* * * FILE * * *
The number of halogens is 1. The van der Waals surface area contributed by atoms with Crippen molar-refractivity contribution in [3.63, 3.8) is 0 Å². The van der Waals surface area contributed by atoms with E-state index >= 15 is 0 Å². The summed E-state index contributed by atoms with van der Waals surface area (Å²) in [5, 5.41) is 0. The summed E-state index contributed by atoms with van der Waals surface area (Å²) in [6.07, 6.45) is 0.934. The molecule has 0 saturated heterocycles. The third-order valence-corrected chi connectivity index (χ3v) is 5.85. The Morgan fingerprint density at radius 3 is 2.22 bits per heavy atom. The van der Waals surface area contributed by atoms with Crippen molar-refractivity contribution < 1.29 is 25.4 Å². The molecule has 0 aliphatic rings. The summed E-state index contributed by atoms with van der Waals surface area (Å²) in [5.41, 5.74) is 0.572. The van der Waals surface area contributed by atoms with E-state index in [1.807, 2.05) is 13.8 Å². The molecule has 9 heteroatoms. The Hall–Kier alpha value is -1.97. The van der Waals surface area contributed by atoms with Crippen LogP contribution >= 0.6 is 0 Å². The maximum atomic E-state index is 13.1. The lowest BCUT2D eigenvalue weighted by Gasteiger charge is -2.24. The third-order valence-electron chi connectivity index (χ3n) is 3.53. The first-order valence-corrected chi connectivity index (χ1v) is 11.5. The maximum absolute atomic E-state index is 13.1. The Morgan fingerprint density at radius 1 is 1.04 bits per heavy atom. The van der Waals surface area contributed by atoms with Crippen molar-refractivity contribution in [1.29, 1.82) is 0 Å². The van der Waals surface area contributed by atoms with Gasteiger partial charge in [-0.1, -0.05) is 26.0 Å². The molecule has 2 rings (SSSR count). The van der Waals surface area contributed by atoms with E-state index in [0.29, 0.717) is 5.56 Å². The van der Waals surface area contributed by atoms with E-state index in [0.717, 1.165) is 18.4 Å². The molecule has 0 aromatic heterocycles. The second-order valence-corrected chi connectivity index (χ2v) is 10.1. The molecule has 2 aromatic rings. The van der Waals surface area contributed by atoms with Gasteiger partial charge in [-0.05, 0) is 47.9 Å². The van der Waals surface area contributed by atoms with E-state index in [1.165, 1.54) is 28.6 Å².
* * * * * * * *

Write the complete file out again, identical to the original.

The number of halogens is 1. The van der Waals surface area contributed by atoms with Crippen molar-refractivity contribution in [3.63, 3.8) is 0 Å². The van der Waals surface area contributed by atoms with E-state index >= 15 is 0 Å². The summed E-state index contributed by atoms with van der Waals surface area (Å²) in [5, 5.41) is 0. The summed E-state index contributed by atoms with van der Waals surface area (Å²) in [6.07, 6.45) is 0.934. The molecule has 0 saturated heterocycles. The third-order valence-corrected chi connectivity index (χ3v) is 5.85. The Morgan fingerprint density at radius 3 is 2.22 bits per heavy atom. The van der Waals surface area contributed by atoms with Crippen molar-refractivity contribution < 1.29 is 25.4 Å². The molecule has 0 aliphatic rings. The summed E-state index contributed by atoms with van der Waals surface area (Å²) in [5.41, 5.74) is 0.572. The van der Waals surface area contributed by atoms with E-state index in [1.807, 2.05) is 13.8 Å². The molecule has 9 heteroatoms. The Hall–Kier alpha value is -1.97. The van der Waals surface area contributed by atoms with Crippen LogP contribution >= 0.6 is 0 Å². The maximum atomic E-state index is 13.1. The lowest BCUT2D eigenvalue weighted by Gasteiger charge is -2.24. The third-order valence-electron chi connectivity index (χ3n) is 3.53. The first-order valence-corrected chi connectivity index (χ1v) is 11.5. The maximum absolute atomic E-state index is 13.1. The Morgan fingerprint density at radius 1 is 1.04 bits per heavy atom. The van der Waals surface area contributed by atoms with Crippen molar-refractivity contribution in [1.29, 1.82) is 0 Å². The van der Waals surface area contributed by atoms with Gasteiger partial charge in [-0.1, -0.05) is 26.0 Å². The molecule has 2 rings (SSSR count). The van der Waals surface area contributed by atoms with E-state index in [0.29, 0.717) is 5.56 Å². The van der Waals surface area contributed by atoms with E-state index in [0.717, 1.165) is 18.4 Å². The molecule has 0 aromatic heterocycles. The second-order valence-corrected chi connectivity index (χ2v) is 10.1. The molecule has 2 aromatic rings. The van der Waals surface area contributed by atoms with Gasteiger partial charge in [-0.05, 0) is 47.9 Å². The van der Waals surface area contributed by atoms with E-state index in [1.165, 1.54) is 28.6 Å².